The Sober.P worm is still spreading fast and now makes up 4.65 percent of all emails, according to the latest results from a UK antivirus company on Friday morning.
Sophos said that the worm currently accounts for around 77 percent of all virus activity the company is seeing and is still spreading even though big businesses appear to have patched the vulnerabilities the virus exploits to propagate.
"It's lingering around like a nasty smell and spreading in big numbers," said Graham Cluley, senior technology consultant for Sophos. "It's still at the same level, in that it's 4.65 percent of all email out there. We can't be sure how many people it's infecting, but we think most big business will be protected."
Sophos reported earlier this week that Sober.P appears to turn off Symantec's antivirus protection and the Windows XP firewall, probably as a way of preparing computers to distribute spam and to spread itself wider. "That's probably why it has become widespread so quickly," Cluley said. "[Virus writers] used spam technology to send it out. Now it's just perpetuating."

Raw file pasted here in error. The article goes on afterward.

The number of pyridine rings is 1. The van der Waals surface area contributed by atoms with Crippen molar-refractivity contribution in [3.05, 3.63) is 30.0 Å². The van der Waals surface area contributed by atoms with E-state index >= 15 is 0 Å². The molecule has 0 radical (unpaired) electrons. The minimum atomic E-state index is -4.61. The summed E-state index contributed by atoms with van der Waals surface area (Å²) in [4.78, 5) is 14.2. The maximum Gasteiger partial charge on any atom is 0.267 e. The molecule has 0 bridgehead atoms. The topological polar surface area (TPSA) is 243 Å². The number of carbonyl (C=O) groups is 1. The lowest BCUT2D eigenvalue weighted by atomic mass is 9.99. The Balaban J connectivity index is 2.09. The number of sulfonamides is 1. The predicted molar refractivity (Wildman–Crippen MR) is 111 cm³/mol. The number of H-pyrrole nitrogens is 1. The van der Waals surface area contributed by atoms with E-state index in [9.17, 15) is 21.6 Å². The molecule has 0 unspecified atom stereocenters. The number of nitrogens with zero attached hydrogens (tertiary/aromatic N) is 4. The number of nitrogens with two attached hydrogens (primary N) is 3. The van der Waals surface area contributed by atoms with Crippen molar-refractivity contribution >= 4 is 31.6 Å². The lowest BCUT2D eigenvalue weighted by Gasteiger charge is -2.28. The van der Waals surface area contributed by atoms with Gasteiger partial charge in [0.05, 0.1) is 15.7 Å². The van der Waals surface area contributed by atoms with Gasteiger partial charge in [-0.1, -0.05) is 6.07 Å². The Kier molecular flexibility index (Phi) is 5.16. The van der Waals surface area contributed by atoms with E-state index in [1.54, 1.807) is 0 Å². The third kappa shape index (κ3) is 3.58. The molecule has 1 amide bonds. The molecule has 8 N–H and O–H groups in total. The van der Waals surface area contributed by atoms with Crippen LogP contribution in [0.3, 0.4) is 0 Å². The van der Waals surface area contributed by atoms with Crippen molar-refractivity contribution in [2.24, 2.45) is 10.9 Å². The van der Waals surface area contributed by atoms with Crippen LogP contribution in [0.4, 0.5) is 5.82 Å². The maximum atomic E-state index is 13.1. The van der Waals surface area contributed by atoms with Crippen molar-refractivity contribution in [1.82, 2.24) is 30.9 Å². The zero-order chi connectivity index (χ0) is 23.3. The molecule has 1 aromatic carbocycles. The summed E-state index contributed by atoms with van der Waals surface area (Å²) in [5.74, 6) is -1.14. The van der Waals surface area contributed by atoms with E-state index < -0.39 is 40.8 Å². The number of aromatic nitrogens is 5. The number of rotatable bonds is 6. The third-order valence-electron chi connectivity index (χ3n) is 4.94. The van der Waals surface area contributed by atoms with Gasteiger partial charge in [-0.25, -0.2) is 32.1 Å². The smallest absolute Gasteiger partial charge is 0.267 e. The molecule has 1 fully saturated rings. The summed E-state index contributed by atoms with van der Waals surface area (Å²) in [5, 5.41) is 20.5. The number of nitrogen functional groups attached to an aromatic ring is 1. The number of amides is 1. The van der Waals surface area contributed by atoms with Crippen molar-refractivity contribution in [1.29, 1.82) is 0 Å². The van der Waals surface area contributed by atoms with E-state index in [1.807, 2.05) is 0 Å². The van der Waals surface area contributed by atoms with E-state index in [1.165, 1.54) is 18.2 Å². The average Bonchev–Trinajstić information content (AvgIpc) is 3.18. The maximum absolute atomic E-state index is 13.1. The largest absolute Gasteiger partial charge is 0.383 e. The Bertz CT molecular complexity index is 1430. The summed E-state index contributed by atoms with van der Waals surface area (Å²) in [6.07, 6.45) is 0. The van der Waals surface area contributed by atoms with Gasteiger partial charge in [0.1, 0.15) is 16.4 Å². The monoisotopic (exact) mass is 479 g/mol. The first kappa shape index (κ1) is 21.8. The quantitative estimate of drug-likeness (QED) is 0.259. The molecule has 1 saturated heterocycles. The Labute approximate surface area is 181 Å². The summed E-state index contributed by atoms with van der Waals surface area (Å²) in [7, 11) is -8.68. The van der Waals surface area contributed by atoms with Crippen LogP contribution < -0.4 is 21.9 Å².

Sober.P — which security companies have variously tagged as Sober.N, Sober.O or Sober.S — travels as an attachment in emails written in English and German. One of the most widely reported emails contains an alluring message stating that the recipient has won free tickets to the 2006 World Cup in Germany, but many other types have also been spotted. Once opened, the virus sends itself to email addresses harvested from the infected machine.